When We Were Young: 7 Nostalgic Games We Played
Children want to grow up quickly and do what grownups do, but adults, on the other hand, want to be children once more. With all the challenges that come with growing up, some people find solace in reminiscing about their childhood. Anyone who grew up in Nigeria most likely had the most picturesque upbringing.
We were outside once upon a time; that used to be the standard. But that was a long time ago. We really did have it all, from staying in and playing Tinko or Ayo with friends and family to playing street football on rainy days or Suweh on weekends and long holidays while making sure to keep an eye or an ear out for our mothers’ calls for us to return home.
These days, children do not engage in such activities; instead, we find every youngster in front of a screen, scrolling through TikTok, liking a post on Instagram, or confronting a much larger screen and playing online games. Traditional Nigerian games were an essential part of our youth; not only were they entertaining and adrenaline-pumping, but they also provided us with a wealth of beautiful memories and fostered child bonding. We take you down memory lane with seven childhood games that will make you appreciate your youth even more.
It is the Nigerian equivalent of hide and seek. Every seeker begins their journey by singing the playful chant while everyone else goes into hiding, and the person searching begins by singing ‘boju boju o…’ and then begins to chase. Whomever they capture will be the next to seek.
Tinko is also a game we enjoyed watching. It is based on the song of the same name. A clapping game in which you must clap in ascending order and not miss a single beat of the routine. Back in school, this game was largely played by girls, but boys joined in occasionally. Throughout the game, the words Tinko Tinko are sung again in a memorable tune. To win, kids must complete ten segments of the sequence without missing a beat. For others, the game was never-ending. To play Tinko, you and your opponent had to be in sync. The beauty of this game is that frienships are born and bonds are made when you find the person with whom you are perfectly in sync.
Fire On The Mountain
Two circles of children are formed, one with one more member than the other. They start running in opposite directions when given the signal while chanting “there is fire on the mountain, run, run, run” until you hear the words, “fire is over!” The players then try to find their partner from the other circle. After the scramble, the player who does not have a partner is forced to do various acrobatics or crouch in the circle’s center. The procedure continues until only one pair remains, at which point they are named the champions. This game has several names in different communities.
The Nigerian version of five-aside football is called monkey post. ‘Monkey post’ is a street version of five-a-side football, which is generally played indoors or on a grass surface. It’s a time-honoured tradition for every football-crazy Nigerian male. In a densely populated country fascinated with the beautiful round leather ball game, that’s saying a lot. The ball is usually very light an popularly known as felele. It is mostly played by those who don’t have the opportunity to play on much bigger fields. When a player gets worked up with excitement and knocks this light ball with his toes, it swerves all over the place. Time stops as it swerves, and monkey post players pray it doesn’t hit the window of an expensive automobile.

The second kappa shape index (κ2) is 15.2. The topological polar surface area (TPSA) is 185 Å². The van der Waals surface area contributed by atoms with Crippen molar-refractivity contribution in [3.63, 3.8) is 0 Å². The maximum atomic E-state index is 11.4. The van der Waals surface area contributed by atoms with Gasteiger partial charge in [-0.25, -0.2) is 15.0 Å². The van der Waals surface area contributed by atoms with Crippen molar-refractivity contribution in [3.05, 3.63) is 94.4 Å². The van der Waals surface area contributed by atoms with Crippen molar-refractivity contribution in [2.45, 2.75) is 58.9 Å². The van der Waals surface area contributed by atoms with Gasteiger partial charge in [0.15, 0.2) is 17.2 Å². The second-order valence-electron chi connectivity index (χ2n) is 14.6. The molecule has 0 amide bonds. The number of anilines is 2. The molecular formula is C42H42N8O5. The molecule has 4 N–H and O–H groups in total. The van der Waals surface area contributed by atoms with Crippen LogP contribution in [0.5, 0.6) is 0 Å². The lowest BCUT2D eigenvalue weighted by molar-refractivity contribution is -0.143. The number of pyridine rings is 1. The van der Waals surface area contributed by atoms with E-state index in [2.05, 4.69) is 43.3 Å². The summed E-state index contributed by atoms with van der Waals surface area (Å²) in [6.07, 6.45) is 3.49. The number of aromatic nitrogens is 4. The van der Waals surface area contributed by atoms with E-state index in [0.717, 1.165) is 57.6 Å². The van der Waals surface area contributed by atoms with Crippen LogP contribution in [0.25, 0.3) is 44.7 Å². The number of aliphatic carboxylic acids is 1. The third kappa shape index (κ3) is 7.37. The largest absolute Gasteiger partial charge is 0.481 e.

After Round One
The game requires at least two players and proceeds as follows: The game has different rounds, and with each round, all participants choose a personal number as their winning number, then they would sweep one of their hands back and forth on a surface, and at the end of the song, each player would have to display a number from 1 to 5 on a flat surface using their fingers. If the player’s number reflects on the finger shown, that player gets a point. The player with the fewest point would have to extend their hand in a clapped posture and allow all the other players to slap their hands one after the other.
Children play the game in schools and on the streets worldwide. Depending on the terrain you are playing on, you draw nine boxes in the sand using a stone, sticks, your fingers or a stick of chalk. Everyone would take turns jumping in the boxes while ensuring to place one foot in each box. It was enjoyable to play.
Who Is In The Garden?
Everyone forms a circle and holds hands with the leader standing outside the circle, asking questions about the person in the middle while the others respond. It goes like this: “Who is in the garden?” “A little fine girl. ” “Can I come and see her?” “No, no, no, no!” The leader then touches someone on the back and says, “Abeg, my sister, follow me.” That individual then follows the leader outside the circle and sings the question along. They continue until just two people remain in the circle. Finally, the last person standing who hasn’t been tapped must pursue and apprehend the others. They then begin a new round of the game. In the new round, the one who had to chase everyone becomes the leader.